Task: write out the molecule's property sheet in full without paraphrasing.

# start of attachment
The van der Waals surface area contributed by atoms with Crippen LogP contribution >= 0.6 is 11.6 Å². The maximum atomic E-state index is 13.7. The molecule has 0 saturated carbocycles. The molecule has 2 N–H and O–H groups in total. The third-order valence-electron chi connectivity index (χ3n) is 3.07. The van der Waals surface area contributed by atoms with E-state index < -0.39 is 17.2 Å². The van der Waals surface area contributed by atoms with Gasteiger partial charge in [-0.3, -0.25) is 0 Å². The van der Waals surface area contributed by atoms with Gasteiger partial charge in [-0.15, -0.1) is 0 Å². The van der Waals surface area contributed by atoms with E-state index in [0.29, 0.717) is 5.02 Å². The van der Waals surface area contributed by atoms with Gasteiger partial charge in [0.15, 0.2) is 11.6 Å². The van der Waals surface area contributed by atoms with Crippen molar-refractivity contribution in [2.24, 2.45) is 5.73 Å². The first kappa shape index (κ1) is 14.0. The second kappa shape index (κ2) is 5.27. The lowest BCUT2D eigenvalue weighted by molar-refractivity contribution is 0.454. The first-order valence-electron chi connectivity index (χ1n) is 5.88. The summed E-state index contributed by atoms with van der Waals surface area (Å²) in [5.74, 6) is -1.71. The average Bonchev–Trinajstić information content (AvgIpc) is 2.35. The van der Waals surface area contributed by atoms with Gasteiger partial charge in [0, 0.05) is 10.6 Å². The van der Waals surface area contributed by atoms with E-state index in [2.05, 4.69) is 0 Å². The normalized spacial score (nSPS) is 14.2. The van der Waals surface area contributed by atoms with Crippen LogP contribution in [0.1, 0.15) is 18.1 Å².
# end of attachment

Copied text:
The van der Waals surface area contributed by atoms with Crippen LogP contribution >= 0.6 is 11.6 Å². The maximum atomic E-state index is 13.7. The molecule has 0 saturated carbocycles. The molecule has 2 N–H and O–H groups in total. The third-order valence-electron chi connectivity index (χ3n) is 3.07. The van der Waals surface area contributed by atoms with E-state index < -0.39 is 17.2 Å². The van der Waals surface area contributed by atoms with Gasteiger partial charge in [-0.3, -0.25) is 0 Å². The van der Waals surface area contributed by atoms with Gasteiger partial charge in [-0.15, -0.1) is 0 Å². The van der Waals surface area contributed by atoms with E-state index in [0.29, 0.717) is 5.02 Å². The van der Waals surface area contributed by atoms with Gasteiger partial charge in [0.15, 0.2) is 11.6 Å². The van der Waals surface area contributed by atoms with Crippen molar-refractivity contribution in [2.24, 2.45) is 5.73 Å². The first kappa shape index (κ1) is 14.0. The second kappa shape index (κ2) is 5.27. The lowest BCUT2D eigenvalue weighted by molar-refractivity contribution is 0.454. The first-order valence-electron chi connectivity index (χ1n) is 5.88. The summed E-state index contributed by atoms with van der Waals surface area (Å²) in [5.74, 6) is -1.71. The average Bonchev–Trinajstić information content (AvgIpc) is 2.35. The van der Waals surface area contributed by atoms with Gasteiger partial charge in [0, 0.05) is 10.6 Å². The van der Waals surface area contributed by atoms with E-state index in [2.05, 4.69) is 0 Å². The normalized spacial score (nSPS) is 14.2. The van der Waals surface area contributed by atoms with Crippen LogP contribution in [0.1, 0.15) is 18.1 Å².